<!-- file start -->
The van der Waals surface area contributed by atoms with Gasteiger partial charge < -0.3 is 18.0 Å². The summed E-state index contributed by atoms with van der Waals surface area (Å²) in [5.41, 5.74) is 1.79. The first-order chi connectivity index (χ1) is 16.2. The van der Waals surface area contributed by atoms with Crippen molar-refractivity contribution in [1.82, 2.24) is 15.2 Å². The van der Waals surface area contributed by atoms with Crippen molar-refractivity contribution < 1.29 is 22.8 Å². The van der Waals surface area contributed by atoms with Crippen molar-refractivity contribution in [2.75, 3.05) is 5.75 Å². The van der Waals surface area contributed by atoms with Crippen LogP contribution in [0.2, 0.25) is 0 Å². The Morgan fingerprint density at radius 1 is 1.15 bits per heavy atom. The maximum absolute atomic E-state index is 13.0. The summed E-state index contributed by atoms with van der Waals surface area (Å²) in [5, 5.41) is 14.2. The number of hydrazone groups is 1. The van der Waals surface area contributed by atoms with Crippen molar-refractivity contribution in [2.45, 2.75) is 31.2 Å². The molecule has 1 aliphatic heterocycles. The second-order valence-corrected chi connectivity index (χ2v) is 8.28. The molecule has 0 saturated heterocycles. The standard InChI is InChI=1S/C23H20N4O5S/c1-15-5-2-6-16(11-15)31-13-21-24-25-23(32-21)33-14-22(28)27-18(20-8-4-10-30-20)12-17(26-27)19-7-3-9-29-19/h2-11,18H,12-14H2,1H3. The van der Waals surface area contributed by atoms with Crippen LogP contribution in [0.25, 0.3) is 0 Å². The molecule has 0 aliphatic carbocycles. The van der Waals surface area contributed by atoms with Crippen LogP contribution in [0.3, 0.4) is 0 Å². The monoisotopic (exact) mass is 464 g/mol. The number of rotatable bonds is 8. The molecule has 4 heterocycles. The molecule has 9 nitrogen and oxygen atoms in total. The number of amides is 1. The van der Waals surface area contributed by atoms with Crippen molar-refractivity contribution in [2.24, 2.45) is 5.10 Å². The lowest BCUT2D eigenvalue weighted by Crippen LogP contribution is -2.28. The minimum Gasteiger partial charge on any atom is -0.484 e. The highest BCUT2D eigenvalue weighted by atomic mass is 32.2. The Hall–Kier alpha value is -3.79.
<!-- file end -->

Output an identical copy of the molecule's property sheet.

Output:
The van der Waals surface area contributed by atoms with Gasteiger partial charge < -0.3 is 18.0 Å². The summed E-state index contributed by atoms with van der Waals surface area (Å²) in [5.41, 5.74) is 1.79. The first-order chi connectivity index (χ1) is 16.2. The van der Waals surface area contributed by atoms with Crippen molar-refractivity contribution in [1.82, 2.24) is 15.2 Å². The van der Waals surface area contributed by atoms with Crippen molar-refractivity contribution < 1.29 is 22.8 Å². The van der Waals surface area contributed by atoms with Crippen molar-refractivity contribution in [2.75, 3.05) is 5.75 Å². The van der Waals surface area contributed by atoms with Crippen LogP contribution in [0.2, 0.25) is 0 Å². The Morgan fingerprint density at radius 1 is 1.15 bits per heavy atom. The maximum absolute atomic E-state index is 13.0. The summed E-state index contributed by atoms with van der Waals surface area (Å²) in [5, 5.41) is 14.2. The number of hydrazone groups is 1. The van der Waals surface area contributed by atoms with Crippen molar-refractivity contribution in [2.45, 2.75) is 31.2 Å². The molecule has 1 aliphatic heterocycles. The second-order valence-corrected chi connectivity index (χ2v) is 8.28. The molecule has 0 saturated heterocycles. The standard InChI is InChI=1S/C23H20N4O5S/c1-15-5-2-6-16(11-15)31-13-21-24-25-23(32-21)33-14-22(28)27-18(20-8-4-10-30-20)12-17(26-27)19-7-3-9-29-19/h2-11,18H,12-14H2,1H3. The van der Waals surface area contributed by atoms with Crippen LogP contribution in [0.25, 0.3) is 0 Å². The molecule has 0 aliphatic carbocycles. The van der Waals surface area contributed by atoms with Crippen LogP contribution in [0.3, 0.4) is 0 Å². The monoisotopic (exact) mass is 464 g/mol. The number of rotatable bonds is 8. The molecule has 4 heterocycles. The molecule has 9 nitrogen and oxygen atoms in total. The number of amides is 1. The van der Waals surface area contributed by atoms with Crippen molar-refractivity contribution in [2.24, 2.45) is 5.10 Å². The lowest BCUT2D eigenvalue weighted by Crippen LogP contribution is -2.28. The minimum Gasteiger partial charge on any atom is -0.484 e. The highest BCUT2D eigenvalue weighted by atomic mass is 32.2. The Hall–Kier alpha value is -3.79.